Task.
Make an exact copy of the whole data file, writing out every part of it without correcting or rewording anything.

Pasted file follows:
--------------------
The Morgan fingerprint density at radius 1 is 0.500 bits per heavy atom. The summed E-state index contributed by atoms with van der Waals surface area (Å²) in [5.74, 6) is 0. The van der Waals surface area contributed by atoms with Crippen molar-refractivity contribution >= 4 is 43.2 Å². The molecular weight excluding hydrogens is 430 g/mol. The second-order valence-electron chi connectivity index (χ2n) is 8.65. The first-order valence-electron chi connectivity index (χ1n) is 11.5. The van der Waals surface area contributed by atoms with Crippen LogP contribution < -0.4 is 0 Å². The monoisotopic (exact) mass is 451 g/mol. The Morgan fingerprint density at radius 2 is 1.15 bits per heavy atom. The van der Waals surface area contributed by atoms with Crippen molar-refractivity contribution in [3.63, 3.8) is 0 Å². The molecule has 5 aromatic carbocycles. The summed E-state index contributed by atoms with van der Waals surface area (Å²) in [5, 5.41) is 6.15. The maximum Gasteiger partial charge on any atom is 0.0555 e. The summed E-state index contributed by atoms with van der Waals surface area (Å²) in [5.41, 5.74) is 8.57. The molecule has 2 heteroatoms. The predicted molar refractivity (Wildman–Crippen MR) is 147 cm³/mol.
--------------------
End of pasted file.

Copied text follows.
The Morgan fingerprint density at radius 1 is 0.500 bits per heavy atom. The summed E-state index contributed by atoms with van der Waals surface area (Å²) in [5.74, 6) is 0. The van der Waals surface area contributed by atoms with Crippen molar-refractivity contribution >= 4 is 43.2 Å². The molecular weight excluding hydrogens is 430 g/mol. The second-order valence-electron chi connectivity index (χ2n) is 8.65. The first-order valence-electron chi connectivity index (χ1n) is 11.5. The van der Waals surface area contributed by atoms with Crippen LogP contribution < -0.4 is 0 Å². The monoisotopic (exact) mass is 451 g/mol. The Morgan fingerprint density at radius 2 is 1.15 bits per heavy atom. The van der Waals surface area contributed by atoms with Crippen molar-refractivity contribution in [3.63, 3.8) is 0 Å². The molecule has 5 aromatic carbocycles. The summed E-state index contributed by atoms with van der Waals surface area (Å²) in [5, 5.41) is 6.15. The maximum Gasteiger partial charge on any atom is 0.0555 e. The summed E-state index contributed by atoms with van der Waals surface area (Å²) in [5.41, 5.74) is 8.57. The molecule has 2 heteroatoms. The predicted molar refractivity (Wildman–Crippen MR) is 147 cm³/mol.